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Lawyers group focus on children in prisons

The Ilala, Dar es Salaam-based group have opted not to follow their usual pattern and provide legal aid services or conduct exhibitions at the Mnazi Mmoja grounds within the City Centre.  

According to their Programme Officer, Nasieku Kisambu, they have decided to abandon these activities today simply because they were not achieving the intending target, which was to reach the large number of women in the society who require them. 

“It must be remembered that our main reason for providing free legal aid services and having these exhibitions on IWD, is to raise public awareness.

However, we were disappointed with the turnout. For our effort last year we only got two clients, so this year our executive council decided to use a different approach to help local women and children,” Ms Kisambu told the ‘Woman’ earlier this week.   It was from this intention that they further concluded to focus on children this year, instead of their customary issues, which are more directly related to women alone.

This is how they came up with the idea of starting with the launch of a campaign today, on children living with their mother’s in prisons, together with juveniles, who have been accused of violating the justice system.   This will kick-off today with a press conference at the Tanzania Information Services (MAELEZO) for the purpose. After the launch, the group will embark on a programme that will continue until May the tenth, which will be the peak of the exercise.

This is another deliberate move by TAWLA, so as to coincide with their twenty-second anniversary since the association was established on this date in 1990. They have been looking forward to these two dates with much anxiety since last year.   It must be remembered that the International Women’s Day was first celebrated by several countries in March of 1911.

This is a day when women are recognized for their achievements without regard to divisions, be they national, ethnic, linguistic, cultural, economic or political. It was not until March 1975 that the United Nations (UN) began celebrating the event the eight of the month.  

Further, in December of 1977, the UN General Assembly adopted a resolution proclaiming a day for Women’s Rights and International Peace to be observed on any day of the year by member states. It was advised for this to be done in accordance with each country’s historical and national traditions. This is why this year’s theme, which is being followed locally, is “Connecting Girls, Inspiring Futures.”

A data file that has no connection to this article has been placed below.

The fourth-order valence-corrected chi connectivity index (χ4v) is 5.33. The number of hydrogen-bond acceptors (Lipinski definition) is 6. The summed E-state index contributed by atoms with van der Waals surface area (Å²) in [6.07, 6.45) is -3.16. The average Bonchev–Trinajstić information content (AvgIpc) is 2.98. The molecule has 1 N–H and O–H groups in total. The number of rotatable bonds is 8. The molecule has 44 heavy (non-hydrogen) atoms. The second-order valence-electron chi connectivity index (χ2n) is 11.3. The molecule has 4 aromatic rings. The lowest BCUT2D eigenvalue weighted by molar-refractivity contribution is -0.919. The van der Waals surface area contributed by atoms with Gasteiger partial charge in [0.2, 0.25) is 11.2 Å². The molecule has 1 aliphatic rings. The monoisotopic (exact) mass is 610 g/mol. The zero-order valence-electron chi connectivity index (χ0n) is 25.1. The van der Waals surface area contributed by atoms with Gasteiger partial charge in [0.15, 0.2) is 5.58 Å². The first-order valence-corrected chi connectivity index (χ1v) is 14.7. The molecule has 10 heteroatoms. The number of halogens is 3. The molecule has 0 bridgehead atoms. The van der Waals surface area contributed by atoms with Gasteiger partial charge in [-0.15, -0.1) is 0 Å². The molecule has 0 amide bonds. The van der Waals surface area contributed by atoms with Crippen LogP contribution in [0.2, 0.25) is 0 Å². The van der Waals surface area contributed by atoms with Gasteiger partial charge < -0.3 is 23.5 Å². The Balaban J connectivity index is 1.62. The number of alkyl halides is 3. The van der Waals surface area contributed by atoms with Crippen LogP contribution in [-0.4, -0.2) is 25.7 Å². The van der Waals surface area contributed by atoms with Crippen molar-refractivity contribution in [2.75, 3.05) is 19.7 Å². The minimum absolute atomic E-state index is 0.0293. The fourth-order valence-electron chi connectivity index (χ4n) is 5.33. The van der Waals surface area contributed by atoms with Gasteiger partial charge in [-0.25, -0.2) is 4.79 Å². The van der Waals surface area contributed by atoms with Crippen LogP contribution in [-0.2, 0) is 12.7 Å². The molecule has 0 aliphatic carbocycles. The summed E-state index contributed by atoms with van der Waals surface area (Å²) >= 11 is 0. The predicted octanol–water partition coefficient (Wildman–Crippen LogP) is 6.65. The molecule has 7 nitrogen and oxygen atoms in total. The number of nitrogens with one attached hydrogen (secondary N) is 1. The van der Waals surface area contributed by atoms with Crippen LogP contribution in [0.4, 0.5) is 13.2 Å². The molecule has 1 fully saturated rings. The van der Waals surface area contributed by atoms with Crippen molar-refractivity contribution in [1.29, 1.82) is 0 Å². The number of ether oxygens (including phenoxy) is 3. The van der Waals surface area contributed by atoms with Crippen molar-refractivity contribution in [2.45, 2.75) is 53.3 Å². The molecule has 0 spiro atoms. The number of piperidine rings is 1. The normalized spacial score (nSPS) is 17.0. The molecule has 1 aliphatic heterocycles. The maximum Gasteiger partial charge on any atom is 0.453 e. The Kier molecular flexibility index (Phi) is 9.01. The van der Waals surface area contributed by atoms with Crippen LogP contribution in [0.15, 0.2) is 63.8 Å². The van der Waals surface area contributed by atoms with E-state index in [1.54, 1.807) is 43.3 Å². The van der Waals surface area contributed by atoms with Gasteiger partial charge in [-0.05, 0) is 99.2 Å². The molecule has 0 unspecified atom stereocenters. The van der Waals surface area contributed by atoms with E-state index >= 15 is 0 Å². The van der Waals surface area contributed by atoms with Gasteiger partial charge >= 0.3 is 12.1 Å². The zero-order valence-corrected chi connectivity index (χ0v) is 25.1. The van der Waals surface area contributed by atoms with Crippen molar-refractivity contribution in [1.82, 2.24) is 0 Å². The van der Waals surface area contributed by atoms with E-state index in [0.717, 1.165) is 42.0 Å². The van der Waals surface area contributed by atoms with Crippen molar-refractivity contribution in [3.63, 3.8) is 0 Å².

During the conversation with Ms Kisambu she explained how TAWLA is making use of the “Inspection Report for Children in Detention Facilities in Tanzania” by the Commission for Human Rights and Good Governance (CHRAGG), which was launched last June here in the City Centre. On the basis of this the lawyers intend visiting mother’s with children in local prisons, together with those minors brought there as juvenile offenders.  

Where required they will provide legal aid free of charge and run classes on children’s rights for all those who want them. Over this period, as from today March 8 to May 3, the lawyers’ group, according to Ms Kisambu, plan to completely review the entire national system regarding juvenile justice. From this they will be in a better position to advocate for certain amendments to the laws governing this particular area, so as to ensure that it meets internationally stipulated standards.  

TAWLA’s Legal Officer Julius Titus told the ‘Woman’ that there are many cases of these, “Children who are in conflict with the law.” From research conducted by them and other concerned locally-based NGO’s it has been discovered that these minors, who are 18 years of age and below, have found their selves in such environments mainly because they were unable to defend themselves or were not given the chance to be heard, as outlined in the law of the land.      

“It is completely against the law for someone below the age of 18 to be put into a prison with adults. There are child detention centres specially constructed for them. Part of the problems is because there is a lack of these places in the country. For example there is only one in Dar es Salaam, which is in Temeke District. There is another one in Mbeya Region and a third in Mwanza Region. These are not enough,” Mr Titus said. 

However, he also did say that there is on-going effort by all concerned groups in the country, through advocacy, to ensure that there are more of these centres constructed. He did remain optimistic, for although the task in front of them might appear impossible, which he acknowledges, they have to keep-up pushing for a positive change within this area.

This is why TAWLA is providing legal aid so that the number of children, who are caught in prisons, can at least be reduced, while other efforts are being made to make more over-all advancements.        

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